Next week Central Texas parents will hand their children over to public and private schools where presumably conscientious educators will do their best to prepare young charges for the formidable challenges of the future, including an increasingly competitive and unforgiving global economy dependent on trade wars, corporate innovation, foreign policy and public whims. But as we collectively prepare our children for things to come, the question naturally arises: Will they one day look back and marvel in contempt at our myopia and ignorance about the world we handed over to them?

The question becomes more relevant by the day, not only because of the political polarization many of us individually aggravate by what we post on social media and how we vote in elections but through indifference to the climate that determines all else. More than ever, the heatwave now experienced across the American South begs greater introspection. Yes, some of us long in the tooth recall other searing heatwaves, including those associated with the seven-year Texas drought of the 1950s. So what makes latter-day heatwaves different?

This is where keen deduction and rigorous data should command attention, even as the naysayers dismiss concern and credit politically motivated scientists for misleading the public. Anyone who absorbed his or her earth-space science lessons back in school should be able to recognize problems in climate-change deniers’ arguments right off. Yes, correct, our planet has previously warmed and cooled. But geological records indicate such changes normally occur over vast swaths of time — not in compact periods such as a century or two. Many climate-change deniers ignore this strikingly relevant fact at our collective peril.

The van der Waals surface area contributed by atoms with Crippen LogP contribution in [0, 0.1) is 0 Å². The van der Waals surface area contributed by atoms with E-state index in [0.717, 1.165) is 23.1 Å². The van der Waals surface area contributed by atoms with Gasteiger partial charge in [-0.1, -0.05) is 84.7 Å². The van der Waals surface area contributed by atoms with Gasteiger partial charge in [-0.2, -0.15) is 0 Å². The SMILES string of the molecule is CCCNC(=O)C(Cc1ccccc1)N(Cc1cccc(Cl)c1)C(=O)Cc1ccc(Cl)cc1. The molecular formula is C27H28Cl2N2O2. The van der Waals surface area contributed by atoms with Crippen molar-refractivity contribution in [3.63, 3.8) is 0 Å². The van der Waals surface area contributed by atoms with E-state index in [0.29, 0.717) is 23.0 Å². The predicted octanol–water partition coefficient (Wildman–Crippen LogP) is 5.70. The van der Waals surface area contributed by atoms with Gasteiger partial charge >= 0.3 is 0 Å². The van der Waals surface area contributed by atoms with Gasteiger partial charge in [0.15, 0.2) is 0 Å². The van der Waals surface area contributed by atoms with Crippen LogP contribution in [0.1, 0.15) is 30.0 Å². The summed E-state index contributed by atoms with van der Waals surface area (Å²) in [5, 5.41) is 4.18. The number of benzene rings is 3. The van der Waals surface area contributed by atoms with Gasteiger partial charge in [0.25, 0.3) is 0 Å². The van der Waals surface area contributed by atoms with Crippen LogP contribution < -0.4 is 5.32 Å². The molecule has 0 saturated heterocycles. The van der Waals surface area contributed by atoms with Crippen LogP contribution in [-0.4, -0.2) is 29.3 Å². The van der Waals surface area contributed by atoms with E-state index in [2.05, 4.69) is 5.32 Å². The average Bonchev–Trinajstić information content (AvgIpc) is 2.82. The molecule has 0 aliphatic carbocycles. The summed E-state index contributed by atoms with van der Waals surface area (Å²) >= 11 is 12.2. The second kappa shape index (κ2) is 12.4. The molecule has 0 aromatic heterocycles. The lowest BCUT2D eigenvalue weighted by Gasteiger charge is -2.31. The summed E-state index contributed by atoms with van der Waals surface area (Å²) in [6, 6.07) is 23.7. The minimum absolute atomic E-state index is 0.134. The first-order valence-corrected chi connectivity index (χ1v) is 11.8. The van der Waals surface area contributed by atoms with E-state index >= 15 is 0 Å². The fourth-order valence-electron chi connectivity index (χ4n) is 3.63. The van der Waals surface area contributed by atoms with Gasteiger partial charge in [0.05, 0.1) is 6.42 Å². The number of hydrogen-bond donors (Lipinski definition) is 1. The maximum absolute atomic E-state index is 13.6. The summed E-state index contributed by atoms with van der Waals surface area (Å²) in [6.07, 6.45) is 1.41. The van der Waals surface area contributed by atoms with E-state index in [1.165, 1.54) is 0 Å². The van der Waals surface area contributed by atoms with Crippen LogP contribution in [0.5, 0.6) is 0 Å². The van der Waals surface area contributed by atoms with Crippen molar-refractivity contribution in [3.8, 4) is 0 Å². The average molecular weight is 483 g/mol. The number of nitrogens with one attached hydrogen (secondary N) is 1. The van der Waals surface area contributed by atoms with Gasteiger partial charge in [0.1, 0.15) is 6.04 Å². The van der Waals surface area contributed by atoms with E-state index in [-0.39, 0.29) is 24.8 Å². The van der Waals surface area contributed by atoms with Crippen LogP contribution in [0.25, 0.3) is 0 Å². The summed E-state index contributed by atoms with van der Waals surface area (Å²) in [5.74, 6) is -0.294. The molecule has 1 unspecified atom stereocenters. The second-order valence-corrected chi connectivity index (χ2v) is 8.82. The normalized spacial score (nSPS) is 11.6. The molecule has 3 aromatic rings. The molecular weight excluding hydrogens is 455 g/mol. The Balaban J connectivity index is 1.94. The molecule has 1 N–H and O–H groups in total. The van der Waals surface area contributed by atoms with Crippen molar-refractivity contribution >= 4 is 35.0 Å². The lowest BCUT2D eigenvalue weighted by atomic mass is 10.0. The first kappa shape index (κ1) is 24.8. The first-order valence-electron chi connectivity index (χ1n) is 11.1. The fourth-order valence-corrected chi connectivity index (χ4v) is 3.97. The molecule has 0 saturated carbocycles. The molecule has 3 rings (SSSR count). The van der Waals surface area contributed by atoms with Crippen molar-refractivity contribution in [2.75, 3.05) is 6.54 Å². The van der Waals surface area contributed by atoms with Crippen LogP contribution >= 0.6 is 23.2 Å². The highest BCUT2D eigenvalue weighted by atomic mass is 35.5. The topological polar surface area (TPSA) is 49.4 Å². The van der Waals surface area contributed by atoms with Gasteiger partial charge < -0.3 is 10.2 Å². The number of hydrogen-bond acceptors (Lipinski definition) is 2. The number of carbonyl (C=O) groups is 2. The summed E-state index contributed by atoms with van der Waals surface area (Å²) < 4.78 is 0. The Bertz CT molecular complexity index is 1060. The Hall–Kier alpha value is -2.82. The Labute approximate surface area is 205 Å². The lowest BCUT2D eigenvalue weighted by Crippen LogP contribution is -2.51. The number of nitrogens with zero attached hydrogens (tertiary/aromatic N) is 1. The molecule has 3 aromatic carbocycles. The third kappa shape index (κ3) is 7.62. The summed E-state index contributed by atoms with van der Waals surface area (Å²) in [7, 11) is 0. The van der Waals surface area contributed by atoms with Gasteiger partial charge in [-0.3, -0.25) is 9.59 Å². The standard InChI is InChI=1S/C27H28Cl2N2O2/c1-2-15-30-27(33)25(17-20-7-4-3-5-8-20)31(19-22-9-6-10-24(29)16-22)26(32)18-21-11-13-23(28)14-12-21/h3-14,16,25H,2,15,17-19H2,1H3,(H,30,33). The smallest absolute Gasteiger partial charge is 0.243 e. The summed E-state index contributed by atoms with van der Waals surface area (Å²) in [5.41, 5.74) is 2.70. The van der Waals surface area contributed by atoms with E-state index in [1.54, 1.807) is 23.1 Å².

As the Washington Post astutely noted in recognizing July as the hottest month on record: “One could explain it away as a blip — if it did not come in the context of steadily warming average global temperatures over the course of decades. One could ignore it — if the signs of a changing climate were not everywhere on Earth, from shifting growing seasons, to more extreme weather, to exotic pests invading new places, to the thawing of long-frozen areas of the Arctic.” Sunspots? But for the blind and ignorant, the answer is quite obviously closer to home.

Last week saw differences of opinion between state climatologist John Nielsen-Gammon (who argues for assessing conditions globally for true context) and local climate warrior Alan Northcutt (who fears societal and political complacency) during the Sustainable Waco Conference. Such discussions are critical. If we can’t even safeguard our planet, investments in education and the next generation are questionable. While no one should claim to have all the answers, this much society absolutely must accept: The time for cavalierly denying climate change and betting the scientists are wrong and the politicians are right is over. And if any lasting insight from the 50th anniversary of the moon landing last month warrants attention, it’s the realization by astronauts — hardly scientists in the usual sense — that Earth is a rare natural refuge in a hostile universe.

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